News reports today informed us that University of Richmond football coach Latrell Scott resigned after being arrested early this morning for a DUI outside Richmond, reportedly his second in the past 5-10 years. It is natural, I think, for us to think that he did the right thing in resigning, that a football coach at a major university should set a better example for his players, or that someone in the public eye should not put himself (or herself) in such a situation--all defensible positions.
Another thought hit me, however, understanding that I do not know Coach Scott or all of the details of this incident. A second DUI raises a major red flag for the possibility of a substance use disorder (abuse or dependence). What would the reaction have been if Coach Scott had immediately requested a leave of absence to seek treatment for this problem? Would he have been permitted to step aside for a period of time while attending an inpatient or residential treatment program--or given the time he might need to go to outpatient treatment?
Yes, it is about setting an example--but I am not sure that stepping down was the right example to set.
How about this: "Coach Scott announced today that he was seeking an evaluation of issues relating to his use of substances, and that he would follow the recommendations produced by this evaluation. In his absence, his associate head coach will assume responsibility for the day-to-day operations of the team. Coach Scott indicated that he is committed to receiving the help that he needs and that he looks forward to returning to the team at the appropriate time." Could this have been an alternative ending--or beginning--to the story?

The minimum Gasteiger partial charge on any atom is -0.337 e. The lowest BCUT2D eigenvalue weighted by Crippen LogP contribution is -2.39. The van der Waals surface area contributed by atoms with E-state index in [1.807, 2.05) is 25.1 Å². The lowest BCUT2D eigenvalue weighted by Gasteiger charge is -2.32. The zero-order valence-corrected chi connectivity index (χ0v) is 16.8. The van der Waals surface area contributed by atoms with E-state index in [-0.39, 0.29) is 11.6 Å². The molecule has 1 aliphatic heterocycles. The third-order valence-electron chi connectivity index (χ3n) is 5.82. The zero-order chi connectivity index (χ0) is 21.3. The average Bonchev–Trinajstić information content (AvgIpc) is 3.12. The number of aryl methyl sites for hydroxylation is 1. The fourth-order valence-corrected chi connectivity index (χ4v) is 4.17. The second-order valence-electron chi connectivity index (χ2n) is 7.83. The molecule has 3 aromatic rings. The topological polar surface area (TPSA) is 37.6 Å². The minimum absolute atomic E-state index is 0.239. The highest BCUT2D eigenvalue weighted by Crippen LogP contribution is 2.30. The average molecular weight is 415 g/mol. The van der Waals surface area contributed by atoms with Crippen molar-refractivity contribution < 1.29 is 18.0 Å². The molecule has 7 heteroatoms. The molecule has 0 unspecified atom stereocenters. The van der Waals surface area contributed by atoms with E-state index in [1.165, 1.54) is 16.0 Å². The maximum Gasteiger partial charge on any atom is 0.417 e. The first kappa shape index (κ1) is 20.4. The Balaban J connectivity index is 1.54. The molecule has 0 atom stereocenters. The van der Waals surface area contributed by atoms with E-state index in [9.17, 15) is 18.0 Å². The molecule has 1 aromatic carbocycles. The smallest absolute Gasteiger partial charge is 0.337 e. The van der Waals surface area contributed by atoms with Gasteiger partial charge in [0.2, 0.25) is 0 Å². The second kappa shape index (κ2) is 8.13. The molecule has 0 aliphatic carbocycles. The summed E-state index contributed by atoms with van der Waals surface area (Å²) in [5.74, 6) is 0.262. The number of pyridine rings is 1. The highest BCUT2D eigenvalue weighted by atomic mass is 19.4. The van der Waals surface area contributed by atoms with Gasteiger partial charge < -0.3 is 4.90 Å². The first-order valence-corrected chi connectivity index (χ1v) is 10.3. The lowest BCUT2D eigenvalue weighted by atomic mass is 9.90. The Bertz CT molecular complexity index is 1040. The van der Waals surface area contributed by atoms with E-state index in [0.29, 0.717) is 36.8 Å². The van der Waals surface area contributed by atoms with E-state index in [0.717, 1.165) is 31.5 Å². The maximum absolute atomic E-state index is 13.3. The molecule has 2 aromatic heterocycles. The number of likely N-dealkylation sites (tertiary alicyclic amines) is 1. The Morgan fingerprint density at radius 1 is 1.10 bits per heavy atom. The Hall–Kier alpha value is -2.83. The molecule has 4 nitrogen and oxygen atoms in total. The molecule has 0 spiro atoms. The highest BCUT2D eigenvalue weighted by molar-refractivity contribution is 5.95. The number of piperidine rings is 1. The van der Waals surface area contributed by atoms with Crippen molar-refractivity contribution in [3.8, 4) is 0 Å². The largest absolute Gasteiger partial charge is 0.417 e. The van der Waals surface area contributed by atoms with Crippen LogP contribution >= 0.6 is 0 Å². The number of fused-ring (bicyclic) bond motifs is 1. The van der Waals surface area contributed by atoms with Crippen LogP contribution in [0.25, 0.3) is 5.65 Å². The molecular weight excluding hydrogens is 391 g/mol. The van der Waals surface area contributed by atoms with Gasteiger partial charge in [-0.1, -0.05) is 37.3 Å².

Would we not have done that if he had previously had cancer and his cancer returned? Was not Pat Summitt applauded for her courage in adddressing her early onset dementia--and for contining to coach?
It just seems to me that even though we give lip service to the idea of the disease concept of addiction, when we are presented with opportunities to really operationalize this, as Coach Scott's situation may have offered, we respond with the same old moral model response, in this case resignation (or the termination that may have resulted any way) rather than assessment or treatment. Your thoughts?